Bliss v. Bliss

Citation488 N.E.2d 90,66 N.Y.2d 382,497 N.Y.S.2d 344
Parties, 488 N.E.2d 90 In the Matter of Virginia R. BLISS, Appellant, v. Richard M. BLISS, Respondent. In the Matter of Kay C. COLLYER, Respondent, v. Robert B. PROPER, Appellant.
Decision Date19 December 1985
CourtNew York Court of Appeals


A former husband who seeks to terminate his support obligations pursuant to Domestic Relations Law § 248 by alleging that his former wife is cohabiting with another man must demonstrate both cohabitation and conduct by the former wife amounting to a "holding out" that she is married to her paramour. Accordingly, in Matter of Bliss v. Bliss there should be a reversal and in Matter of Collyer v. Proper an affirmance.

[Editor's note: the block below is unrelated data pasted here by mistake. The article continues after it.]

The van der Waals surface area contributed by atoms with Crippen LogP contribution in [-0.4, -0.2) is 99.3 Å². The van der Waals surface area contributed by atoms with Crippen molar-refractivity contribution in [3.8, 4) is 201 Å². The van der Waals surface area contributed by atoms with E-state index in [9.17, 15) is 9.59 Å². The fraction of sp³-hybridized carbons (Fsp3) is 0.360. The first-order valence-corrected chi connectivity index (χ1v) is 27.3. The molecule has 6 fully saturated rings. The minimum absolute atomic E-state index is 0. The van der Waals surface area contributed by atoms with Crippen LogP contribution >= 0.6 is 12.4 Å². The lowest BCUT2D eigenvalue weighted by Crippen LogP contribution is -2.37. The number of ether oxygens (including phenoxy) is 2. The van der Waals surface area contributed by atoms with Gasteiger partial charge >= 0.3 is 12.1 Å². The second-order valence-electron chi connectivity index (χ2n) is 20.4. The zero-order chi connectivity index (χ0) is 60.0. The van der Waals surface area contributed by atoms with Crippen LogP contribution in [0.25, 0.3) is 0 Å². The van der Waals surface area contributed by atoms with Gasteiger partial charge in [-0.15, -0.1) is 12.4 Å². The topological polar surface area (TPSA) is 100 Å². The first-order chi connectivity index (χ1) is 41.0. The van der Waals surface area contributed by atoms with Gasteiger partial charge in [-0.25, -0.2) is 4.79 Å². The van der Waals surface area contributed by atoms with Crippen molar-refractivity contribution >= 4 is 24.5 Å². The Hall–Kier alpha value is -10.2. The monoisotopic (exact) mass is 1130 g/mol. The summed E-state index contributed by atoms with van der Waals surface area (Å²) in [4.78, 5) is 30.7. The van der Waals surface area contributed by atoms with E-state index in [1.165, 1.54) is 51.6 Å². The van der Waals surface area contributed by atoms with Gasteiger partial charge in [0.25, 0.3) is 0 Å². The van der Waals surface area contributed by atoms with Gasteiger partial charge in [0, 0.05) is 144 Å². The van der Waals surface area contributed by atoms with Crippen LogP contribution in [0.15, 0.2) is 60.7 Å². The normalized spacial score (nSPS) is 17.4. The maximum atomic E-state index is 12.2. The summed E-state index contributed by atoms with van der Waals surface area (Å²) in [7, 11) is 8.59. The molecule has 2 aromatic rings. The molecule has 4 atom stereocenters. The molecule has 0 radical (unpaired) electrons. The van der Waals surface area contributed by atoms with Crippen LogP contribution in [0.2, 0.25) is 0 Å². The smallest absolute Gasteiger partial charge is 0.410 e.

Virginia and Richard Bliss were married in New York in 1955. Four children were born of the marriage which ended in 1970 with the entry of a judgment of divorce in Connecticut Superior Court. The judgment directed Richard Bliss to pay $640 per month to Virginia Bliss as alimony. Soon after the divorce, Virginia Bliss and her children moved into the nearby home of Thomas Fleming. She and Fleming shared the master bedroom and Fleming participated in all family activities, including attending the children's school functions and participating in holiday activities. Virginia Bliss did not change her name nor portray herself as married to Fleming. This relationship continued on a somewhat on-again-off-again basis over time, with Mrs. Bliss at one point telling her ex-husband to discontinue alimony payments, only to request their resumption a few months later because she could "no longer live without the alimony". She later requested that Bliss take custody of the two younger children because she "was having a hard time and couldn't get a new life in taking care of the children". In 1977, she moved to Florida "to build a new life" but remained there only for approximately one year. Fleming neither accompanied her to Florida nor visited her during that time. From Florida, Virginia Bliss relocated to Maine to live with Mr. Fleming on property they previously had purchased jointly. They resided in a winterized "barn" on the Maine property until November 1979 when she moved to the Bahamas to live and work with her parents. Again, Fleming did not visit her while she was living in the Bahamas. However, she returned to the Maine property in May 1980 and resumed living with Fleming in the "barn". In October 1981, Bliss moved into a house on adjoining property belonging to her mother, but has continued to maintain a sexual and social relationship with Fleming. He takes his meals with her three or four times a week and pays her approximately $25 per week for those weeks when he eats at her house. They continue to pay the taxes on the jointly owned property in equal shares.